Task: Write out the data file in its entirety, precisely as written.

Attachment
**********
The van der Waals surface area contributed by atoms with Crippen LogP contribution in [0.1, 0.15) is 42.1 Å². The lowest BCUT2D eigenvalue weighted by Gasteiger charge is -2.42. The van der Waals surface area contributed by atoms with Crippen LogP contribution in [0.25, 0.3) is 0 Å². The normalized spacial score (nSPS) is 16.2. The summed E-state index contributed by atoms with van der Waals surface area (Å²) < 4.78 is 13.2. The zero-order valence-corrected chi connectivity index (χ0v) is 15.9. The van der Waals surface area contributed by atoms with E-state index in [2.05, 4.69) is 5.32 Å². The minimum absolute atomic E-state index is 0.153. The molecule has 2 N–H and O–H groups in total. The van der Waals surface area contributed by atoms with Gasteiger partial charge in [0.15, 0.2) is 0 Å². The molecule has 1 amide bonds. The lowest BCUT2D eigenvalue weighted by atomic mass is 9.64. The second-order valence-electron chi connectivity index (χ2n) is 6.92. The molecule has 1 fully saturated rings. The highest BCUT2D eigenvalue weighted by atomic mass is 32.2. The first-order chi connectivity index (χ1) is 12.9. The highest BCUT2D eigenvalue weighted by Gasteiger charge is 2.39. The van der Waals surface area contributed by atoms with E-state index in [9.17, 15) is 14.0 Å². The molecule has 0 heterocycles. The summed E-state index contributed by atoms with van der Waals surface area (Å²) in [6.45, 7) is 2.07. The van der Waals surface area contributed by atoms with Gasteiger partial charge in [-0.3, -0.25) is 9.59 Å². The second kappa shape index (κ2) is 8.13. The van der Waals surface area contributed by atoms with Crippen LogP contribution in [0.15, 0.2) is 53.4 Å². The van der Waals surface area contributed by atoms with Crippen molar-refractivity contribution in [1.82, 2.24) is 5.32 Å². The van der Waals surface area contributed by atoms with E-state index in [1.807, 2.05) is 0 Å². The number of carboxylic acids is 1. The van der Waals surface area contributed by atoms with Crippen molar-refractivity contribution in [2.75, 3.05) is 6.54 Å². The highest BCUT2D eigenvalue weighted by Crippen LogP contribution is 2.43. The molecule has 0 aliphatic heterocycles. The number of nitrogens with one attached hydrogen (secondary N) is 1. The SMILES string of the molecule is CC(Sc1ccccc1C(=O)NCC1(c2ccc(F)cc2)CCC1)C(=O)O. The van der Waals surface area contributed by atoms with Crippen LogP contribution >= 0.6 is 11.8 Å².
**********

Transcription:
The van der Waals surface area contributed by atoms with Crippen LogP contribution in [0.1, 0.15) is 42.1 Å². The lowest BCUT2D eigenvalue weighted by Gasteiger charge is -2.42. The van der Waals surface area contributed by atoms with Crippen LogP contribution in [0.25, 0.3) is 0 Å². The normalized spacial score (nSPS) is 16.2. The summed E-state index contributed by atoms with van der Waals surface area (Å²) < 4.78 is 13.2. The zero-order valence-corrected chi connectivity index (χ0v) is 15.9. The van der Waals surface area contributed by atoms with E-state index in [2.05, 4.69) is 5.32 Å². The minimum absolute atomic E-state index is 0.153. The molecule has 2 N–H and O–H groups in total. The van der Waals surface area contributed by atoms with Gasteiger partial charge in [0.15, 0.2) is 0 Å². The molecule has 1 amide bonds. The lowest BCUT2D eigenvalue weighted by atomic mass is 9.64. The second-order valence-electron chi connectivity index (χ2n) is 6.92. The molecule has 1 fully saturated rings. The highest BCUT2D eigenvalue weighted by atomic mass is 32.2. The first-order chi connectivity index (χ1) is 12.9. The highest BCUT2D eigenvalue weighted by Gasteiger charge is 2.39. The van der Waals surface area contributed by atoms with E-state index in [9.17, 15) is 14.0 Å². The molecule has 0 heterocycles. The summed E-state index contributed by atoms with van der Waals surface area (Å²) in [6.45, 7) is 2.07. The van der Waals surface area contributed by atoms with Gasteiger partial charge in [-0.3, -0.25) is 9.59 Å². The second kappa shape index (κ2) is 8.13. The van der Waals surface area contributed by atoms with Crippen LogP contribution in [0.15, 0.2) is 53.4 Å². The van der Waals surface area contributed by atoms with Crippen molar-refractivity contribution in [1.82, 2.24) is 5.32 Å². The van der Waals surface area contributed by atoms with E-state index in [1.807, 2.05) is 0 Å². The number of carboxylic acids is 1. The van der Waals surface area contributed by atoms with Crippen molar-refractivity contribution in [2.75, 3.05) is 6.54 Å². The highest BCUT2D eigenvalue weighted by Crippen LogP contribution is 2.43. The molecule has 0 aliphatic heterocycles. The number of nitrogens with one attached hydrogen (secondary N) is 1. The SMILES string of the molecule is CC(Sc1ccccc1C(=O)NCC1(c2ccc(F)cc2)CCC1)C(=O)O. The van der Waals surface area contributed by atoms with Crippen LogP contribution >= 0.6 is 11.8 Å².